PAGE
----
I think there’s a couple of obvious ones that are sort of standout opportunities and some to come a little later, perhaps. I think one of them being the building and infrastructure, with the need to protect our society, our coastline economies, particularly in countries that have corrosive environments. Generally, stainless steel becomes the compelling family of materials of choice because it will last for more than 100 years comfortably. We have plenty of examples of that around today. I think also as people start to understand that whilst we’ve enjoyed the benefits that plastics have brought, the fact that we have this single use concept with plus plastics can actually be replaced effectively with stainless. And now that we have things like microwave safe stainless steel food containers, there’s a huge potential to move food handling food processing into a new arena that everybody can enjoy safely. So I think that those are two really big opportunities. But then when you look at the transformation to green energy, and the changing grid mix country level, I see again, that’s starting to pick up and opportunities for stainless in hydrogen production, and solar and wind turbine systems. There’s a huge amount in energy generation. And the development there will be at different stages, depending on different countries, development of sort of green energy technologies. But I think it’s all exciting for stainless.

India is also very keen on green hydrogen, actually, and Jindal stainless is going to come up with a green hydrogen plant very soon. What do you think about the market scenario in India, for the stainless steel industry? How do you see the growth here?

I think India is in quite an interesting and unique position, when you look at the sort of countries and regions worldwide, the growth in stainless production and consumption in India has been quite rapid over recent years. But what I think is encouraging from an Indian perspective, is that there is a clear development in the infrastructure, which I think needs to come first and foremost, to allow other sectors to develop. And I think if India continues that track, stainless steels are a perfect fit because of the same sustainability characteristics. But then as people get a little wealthier, they start to buy products that use stainless. So I think there are two things that sort of run almost in parallel. So there’ll be economic development, sort of wealth growth, more stainless steels get consumed. I think that’s all encouraging.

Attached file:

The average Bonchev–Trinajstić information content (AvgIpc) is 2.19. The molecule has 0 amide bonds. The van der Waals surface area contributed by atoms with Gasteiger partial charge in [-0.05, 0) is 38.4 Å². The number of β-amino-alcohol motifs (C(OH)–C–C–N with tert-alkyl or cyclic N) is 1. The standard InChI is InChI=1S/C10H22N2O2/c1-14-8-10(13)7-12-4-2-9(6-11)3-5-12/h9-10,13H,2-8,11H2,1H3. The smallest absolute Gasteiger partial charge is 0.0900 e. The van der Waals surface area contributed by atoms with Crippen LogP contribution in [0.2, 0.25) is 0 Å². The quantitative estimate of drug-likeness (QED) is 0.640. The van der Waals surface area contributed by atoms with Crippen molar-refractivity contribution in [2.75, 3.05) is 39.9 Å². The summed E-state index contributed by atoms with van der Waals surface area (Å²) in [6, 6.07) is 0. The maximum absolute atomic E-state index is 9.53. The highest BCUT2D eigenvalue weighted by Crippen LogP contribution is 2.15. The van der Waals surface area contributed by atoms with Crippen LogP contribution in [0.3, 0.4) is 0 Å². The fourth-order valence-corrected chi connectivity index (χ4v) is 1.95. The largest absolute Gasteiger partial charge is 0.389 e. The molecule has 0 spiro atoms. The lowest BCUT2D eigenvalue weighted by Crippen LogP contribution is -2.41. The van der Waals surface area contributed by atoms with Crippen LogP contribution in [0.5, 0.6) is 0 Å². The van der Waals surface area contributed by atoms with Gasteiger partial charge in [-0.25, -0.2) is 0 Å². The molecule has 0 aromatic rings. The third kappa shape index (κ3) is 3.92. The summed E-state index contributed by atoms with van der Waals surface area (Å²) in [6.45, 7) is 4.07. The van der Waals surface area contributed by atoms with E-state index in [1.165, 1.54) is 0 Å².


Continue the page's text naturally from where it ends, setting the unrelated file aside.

How do you attribute the growth of stainless steel in India? 

I think there’s two obvious sectors in the recent history of India, notwithstanding what will come next, of course, but I think what is classed as sort of generic metal goods, so containers, packaging, tools, all made of stainless, as economies grow, the consumption of stainless naturally falls into that collection of applications. But also mobility as well, as people start to own more and more cars. I remember growing up in the UK, it was one car per household. Now two and three cars per household is normal. In India, following that transition, we’ll see more use of stainless too. So I think they’re the sort of obvious development usage areas looking at the recent history, but more will come in other areas for sure.